SalmonBerry

Posts Tagged ‘minerals’

Salmonberry Spread

In Nutrition, Recipe on April 16, 2013 at 6:06 pm
Salmonberry spread on romaine leaves topped with avocado, lemon, and cayenne.

Salmonberry spread on romaine leaves topped with avocado, lemon, and cayenne.

This one is a crowd pleaser. Be you raw, vegan, omnivorous, or on a “cleanse”, you really will love this fresh and tangy alternative to tuna salad. This nut-based recipe adds in some herbs and veggies with a bit of sweet and sour flavors.

Soaked almonds and sunflower seeds, red pepper, parsley, lemon.

Soaked almonds and sunflower seeds, red pepper, parsley, lemon.

Using raw nuts and seeds maintains the integrity and; therefore, healthfulness, of the essential fatty acids found within. Fatty acids are the building blocks of cell membranes, the gatekeepers of our cells, which regulate the flow of nutrients, water, electrolytes, and enzymes. Healthy, functional cell membranes are critical to the life of the cell and; therefore, critical to the life of our tissues, our organs, and, finally, our body. Nuts and seeds are also high in fiber, protein, and minerals such as phosphorous (bone health)  and copper and manganese (enzyme function).

Ingredients:

1 cup raw almonds (soaked in water for 24 hrs)

1 cup raw sunflower seeds (soaked in water for 5 hrs)

honey lemon garlic

Honey, lemon, garlic.

1 lemon – juiced

1 T honey

2 garlic cloves, crushed

1/4 cup parsley

1/2 red bell pepper

1 small jalapeño

4 green onions (white parts too)

1/4 t pepper

1/4-1/2 t dulse

1/2 t dried or 2 T fresh dill

Serving (1/2 cup) = 400 calories, 34g of fat, 8g of fiber, 6g of sugar, and 13g of protein

mock tuna ingredients

All ingredients into processor.

Toss all ingredients into food processor and process until desired consistency.

Serve on romaine leaves with avocado, lemon, and cayenne as a light, hot weather meal. Also wonderful as an appetizer topping a cucumber or apple slice. Experiment with turning it into a paste (highly processed) and spreading inside a pita stuffed with veggies or keeping it chunky (less processed) and tossing on a bed of greens.

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I Heart Eggs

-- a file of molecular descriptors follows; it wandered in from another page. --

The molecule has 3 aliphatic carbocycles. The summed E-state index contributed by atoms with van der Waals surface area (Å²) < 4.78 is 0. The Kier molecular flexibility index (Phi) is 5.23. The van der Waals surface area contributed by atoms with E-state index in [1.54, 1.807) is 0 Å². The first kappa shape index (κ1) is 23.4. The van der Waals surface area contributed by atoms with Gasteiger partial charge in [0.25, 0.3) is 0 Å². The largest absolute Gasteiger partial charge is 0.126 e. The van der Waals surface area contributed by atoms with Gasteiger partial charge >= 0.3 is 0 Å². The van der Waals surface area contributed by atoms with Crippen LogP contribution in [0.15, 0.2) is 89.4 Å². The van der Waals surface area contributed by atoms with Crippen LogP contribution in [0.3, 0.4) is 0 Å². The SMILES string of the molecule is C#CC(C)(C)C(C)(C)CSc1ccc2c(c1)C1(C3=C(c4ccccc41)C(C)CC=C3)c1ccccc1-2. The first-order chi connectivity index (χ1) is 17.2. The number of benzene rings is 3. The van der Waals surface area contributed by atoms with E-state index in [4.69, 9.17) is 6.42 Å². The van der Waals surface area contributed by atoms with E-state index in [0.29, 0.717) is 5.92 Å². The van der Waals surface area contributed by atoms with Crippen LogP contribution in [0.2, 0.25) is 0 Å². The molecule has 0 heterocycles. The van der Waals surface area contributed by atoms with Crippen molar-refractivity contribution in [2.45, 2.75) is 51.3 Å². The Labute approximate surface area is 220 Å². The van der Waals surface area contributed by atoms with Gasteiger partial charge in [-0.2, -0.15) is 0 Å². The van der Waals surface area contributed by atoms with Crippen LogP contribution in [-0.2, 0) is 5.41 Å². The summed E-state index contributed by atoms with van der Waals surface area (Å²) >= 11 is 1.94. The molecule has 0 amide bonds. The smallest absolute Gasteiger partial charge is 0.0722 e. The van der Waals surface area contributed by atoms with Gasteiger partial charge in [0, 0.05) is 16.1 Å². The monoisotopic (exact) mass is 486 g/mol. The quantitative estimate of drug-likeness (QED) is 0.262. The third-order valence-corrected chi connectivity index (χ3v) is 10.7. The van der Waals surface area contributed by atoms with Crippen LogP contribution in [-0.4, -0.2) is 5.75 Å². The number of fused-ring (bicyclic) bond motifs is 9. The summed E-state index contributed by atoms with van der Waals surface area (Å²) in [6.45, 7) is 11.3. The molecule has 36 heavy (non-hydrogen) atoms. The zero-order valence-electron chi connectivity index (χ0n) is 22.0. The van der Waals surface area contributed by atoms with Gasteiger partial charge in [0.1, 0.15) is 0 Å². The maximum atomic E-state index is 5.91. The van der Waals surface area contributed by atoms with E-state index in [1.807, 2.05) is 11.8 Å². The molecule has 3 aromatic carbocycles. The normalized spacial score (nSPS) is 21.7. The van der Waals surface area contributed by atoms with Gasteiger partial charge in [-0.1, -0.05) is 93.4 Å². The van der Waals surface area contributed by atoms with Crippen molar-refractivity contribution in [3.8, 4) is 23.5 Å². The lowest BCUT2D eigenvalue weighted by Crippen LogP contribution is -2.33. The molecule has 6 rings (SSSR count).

In Nutrition on March 31, 2013 at 2:08 am
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Colorful eggs from happy backyard chickens.

I LOVE EGGS. I know it’s hip to be vegan but I just can’t give them up and it doesn’t feel like the right thing to do for my body. So I eat them. Often. With gusto and relish (not the condiment). I eat eggs from perhaps the happiest chickens in SoCal. Maybe it’s the ocean view – they check the surf at Scripps Pier – salt air, or foraging in the veggie garden but most likely it’s the sunny, 7-year-old girl who adores them and showers them with love. And, in turn, all those happy, loving vibes are ingested by me.

It is OK to eat eggs everyday…yes, really! Whole eggs are a nutritious part of everyone’s diet. Even for those of us with high cholesterol, eggs can be safely consumed (studies have shown dietary cholesterol to have little effect on blood lipid levels). Egg whites are a complete protein source meaning they provide all the essential amino acids the body cannot make on its own. However, if you are only consuming the whites you are missing out on vitamins, minerals, antioxidants, and healthy fats. Whole eggs are low in calories and packed with nutrients so poach ‘em, fry ‘em, scramble ‘em, frittata ‘em, quiche ‘em, french toast ‘em, rancheros ‘em…have I left anything out?

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Whole grain toast topped with avocado, poached egg, and salsa verde.